And now fast forward to Sunday afternoon. Have I mentioned that we live down the road from like 6 produce stands and 5 Strawberry farms? Yep, one of the farms is our next next door neighbour. We can hardly wait 'till summer when the strawberry fields will be busting with big juicy strawberries.

Today we took a walk to our nearest produce stand. It was a brisk 10-minute walk. Fun hey?

It's okay to not change your pants in NZ... isn't it?

I also did laundry today. Not generally an exciting affair because I usually force Lowell to accompany me to the big, dark, empty lodge where the washing machine is. It scares me half to death to even think about entering alone, but I decided to be a big girl today.

And of course, the first time I go there by myself, THE ALARM GOES OFF! I don't know who set it or WHEN, but it scared the daylights out of me. Not good for my Jumping Frenchmen of Maine Syndrome. (Carlynne diagnosed me this summer. It's a real thing. It means I'm jumpy... look it up.)

While we're on the topic of our abode, I think I should update you on the bed situation. We brought over another single bed (from the lodge), so we are now upgraded to a KING sized bed. Thank you to those who offered to hook us up with a bigger bed though!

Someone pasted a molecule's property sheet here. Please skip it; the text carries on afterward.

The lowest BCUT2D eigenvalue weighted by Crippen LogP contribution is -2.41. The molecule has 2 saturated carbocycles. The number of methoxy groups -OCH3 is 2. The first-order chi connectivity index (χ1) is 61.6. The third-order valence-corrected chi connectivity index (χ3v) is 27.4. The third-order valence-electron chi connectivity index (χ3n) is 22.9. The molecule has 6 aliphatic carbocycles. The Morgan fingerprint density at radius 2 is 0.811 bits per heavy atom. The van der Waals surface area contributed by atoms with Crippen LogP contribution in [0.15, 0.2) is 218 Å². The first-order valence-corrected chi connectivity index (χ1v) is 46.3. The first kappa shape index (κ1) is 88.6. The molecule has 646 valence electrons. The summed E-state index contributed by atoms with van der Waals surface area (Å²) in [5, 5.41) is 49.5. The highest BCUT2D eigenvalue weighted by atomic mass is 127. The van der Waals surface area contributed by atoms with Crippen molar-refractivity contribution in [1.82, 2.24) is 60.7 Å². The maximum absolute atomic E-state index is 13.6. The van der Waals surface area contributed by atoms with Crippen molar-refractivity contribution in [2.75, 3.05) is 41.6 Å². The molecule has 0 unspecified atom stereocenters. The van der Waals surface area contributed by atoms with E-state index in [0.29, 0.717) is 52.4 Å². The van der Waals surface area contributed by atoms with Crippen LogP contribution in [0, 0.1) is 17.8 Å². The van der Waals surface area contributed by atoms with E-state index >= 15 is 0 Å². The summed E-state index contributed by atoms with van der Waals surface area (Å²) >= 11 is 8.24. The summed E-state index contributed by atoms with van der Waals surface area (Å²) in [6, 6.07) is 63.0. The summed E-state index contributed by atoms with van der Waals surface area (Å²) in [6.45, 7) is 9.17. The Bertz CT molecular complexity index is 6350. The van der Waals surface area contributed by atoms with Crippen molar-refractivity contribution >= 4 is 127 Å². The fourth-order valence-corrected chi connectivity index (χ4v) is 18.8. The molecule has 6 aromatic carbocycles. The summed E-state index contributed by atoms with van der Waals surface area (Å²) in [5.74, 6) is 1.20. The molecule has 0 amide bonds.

Oh, and we also have a groundskeeper. Well, I use the term 'we' loosely here. He's not OUR groundskeeper per se, but he keeps the grounds that we are living on. So, we'll just continue to refer to him as our groundskeeper!


We'll see where the wind blows us tomorrow!

4 comments :

Shelley said...

oh yeah...new zealand doesn't really have ketchup. They have tomato sauce which pretty much sucks. We found that Burger king DID have actual ketchup packets and we'd steal them everytime we saw a burger king.

NZ also doesn't have powdered iced tea or kraft dinner.

If you send me your address, i can send you said items (As i had a friend send me ketchup and iced tea when i was down there so it's kind of like a pay-it-forward type thing). :D

Carlynne said...

You are going to have to start bring ketchup to restaurants! Just like bringing our own Aunt Jemima to pancake breakfasts. Oh why can't people just meet our needs? We're not that demanding are we?

AJ Wilgus said...

I want a groundskeeper!!! That is so high-class:)

Lowell & Julie said...

Update on the ketchup situation: It IS cultural! Well, I'm sure it's not ILLEGAL to get ketchup with fries, but apparently it's the norm across NZ and Australia to sell ketchup separately in the tiny little packets. And it's not ketchup- it's tomato sauce.
But they DO have good ol Heinz at the grocery store, so we're thinking of buying another one for our car.

And Clyn... Aunt Jemima isn't here either. After you mentioned it, I was gushing about it at work and people asked me questions like "What flavour it it?" And I was like "I don't know, there are different flavours." And they'd say, "Like...is it maple." I'd say "No, not maple...." And they kept pressing me, so I finally said "It tastes like sugar." The pressure got to me:)
So it's understandable that pancake breakfasts here wouldn't have Aunt Jemima b/c it doesn't EXIST here, but in Canada? Unforgivable. I can't believe more people haven't hopped aboard the Aunt Jemima train there. tsk tsk.

No, I don't think we're demanding. I think we just know a good thing when we taste it! ;)